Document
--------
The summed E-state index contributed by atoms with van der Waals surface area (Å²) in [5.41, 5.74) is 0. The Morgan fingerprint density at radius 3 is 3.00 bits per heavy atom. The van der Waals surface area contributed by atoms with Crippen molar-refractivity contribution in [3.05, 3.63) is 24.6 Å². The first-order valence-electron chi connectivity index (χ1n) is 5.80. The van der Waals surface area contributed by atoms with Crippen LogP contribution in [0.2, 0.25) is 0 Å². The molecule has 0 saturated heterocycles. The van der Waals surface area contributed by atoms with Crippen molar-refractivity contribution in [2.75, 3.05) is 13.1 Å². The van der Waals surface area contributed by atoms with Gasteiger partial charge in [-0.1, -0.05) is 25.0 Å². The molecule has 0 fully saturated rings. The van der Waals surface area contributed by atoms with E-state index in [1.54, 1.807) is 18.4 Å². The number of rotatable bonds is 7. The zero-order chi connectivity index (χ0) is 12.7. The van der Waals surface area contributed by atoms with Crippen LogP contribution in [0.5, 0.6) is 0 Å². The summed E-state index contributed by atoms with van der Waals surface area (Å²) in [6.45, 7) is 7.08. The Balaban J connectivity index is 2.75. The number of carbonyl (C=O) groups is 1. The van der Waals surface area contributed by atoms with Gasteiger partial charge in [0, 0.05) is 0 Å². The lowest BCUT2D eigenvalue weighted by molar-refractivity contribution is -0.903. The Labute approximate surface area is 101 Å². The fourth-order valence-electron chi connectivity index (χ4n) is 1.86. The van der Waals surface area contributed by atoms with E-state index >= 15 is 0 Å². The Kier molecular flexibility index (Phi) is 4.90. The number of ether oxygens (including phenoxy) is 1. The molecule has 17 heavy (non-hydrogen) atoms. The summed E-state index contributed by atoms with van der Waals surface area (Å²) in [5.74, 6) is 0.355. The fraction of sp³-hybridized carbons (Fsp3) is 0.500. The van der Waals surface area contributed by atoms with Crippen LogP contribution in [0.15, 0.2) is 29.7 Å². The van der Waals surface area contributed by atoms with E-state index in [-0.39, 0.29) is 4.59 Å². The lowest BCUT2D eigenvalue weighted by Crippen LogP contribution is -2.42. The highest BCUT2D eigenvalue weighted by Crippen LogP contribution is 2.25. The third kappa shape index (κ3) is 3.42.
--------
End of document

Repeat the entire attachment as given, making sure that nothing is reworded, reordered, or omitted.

The summed E-state index contributed by atoms with van der Waals surface area (Å²) in [5.41, 5.74) is 0. The Morgan fingerprint density at radius 3 is 3.00 bits per heavy atom. The van der Waals surface area contributed by atoms with Crippen molar-refractivity contribution in [3.05, 3.63) is 24.6 Å². The first-order valence-electron chi connectivity index (χ1n) is 5.80. The van der Waals surface area contributed by atoms with Crippen LogP contribution in [0.2, 0.25) is 0 Å². The molecule has 0 saturated heterocycles. The van der Waals surface area contributed by atoms with Crippen molar-refractivity contribution in [2.75, 3.05) is 13.1 Å². The van der Waals surface area contributed by atoms with Gasteiger partial charge in [-0.1, -0.05) is 25.0 Å². The molecule has 0 fully saturated rings. The van der Waals surface area contributed by atoms with E-state index in [1.54, 1.807) is 18.4 Å². The number of rotatable bonds is 7. The zero-order chi connectivity index (χ0) is 12.7. The van der Waals surface area contributed by atoms with Crippen LogP contribution in [0.5, 0.6) is 0 Å². The summed E-state index contributed by atoms with van der Waals surface area (Å²) in [6.45, 7) is 7.08. The Balaban J connectivity index is 2.75. The number of carbonyl (C=O) groups is 1. The van der Waals surface area contributed by atoms with Gasteiger partial charge in [0, 0.05) is 0 Å². The lowest BCUT2D eigenvalue weighted by molar-refractivity contribution is -0.903. The Labute approximate surface area is 101 Å². The fourth-order valence-electron chi connectivity index (χ4n) is 1.86. The van der Waals surface area contributed by atoms with E-state index >= 15 is 0 Å². The Kier molecular flexibility index (Phi) is 4.90. The number of ether oxygens (including phenoxy) is 1. The molecule has 17 heavy (non-hydrogen) atoms. The summed E-state index contributed by atoms with van der Waals surface area (Å²) in [5.74, 6) is 0.355. The fraction of sp³-hybridized carbons (Fsp3) is 0.500. The van der Waals surface area contributed by atoms with Crippen LogP contribution in [0.15, 0.2) is 29.7 Å². The van der Waals surface area contributed by atoms with E-state index in [-0.39, 0.29) is 4.59 Å². The lowest BCUT2D eigenvalue weighted by Crippen LogP contribution is -2.42. The highest BCUT2D eigenvalue weighted by Crippen LogP contribution is 2.25. The third kappa shape index (κ3) is 3.42.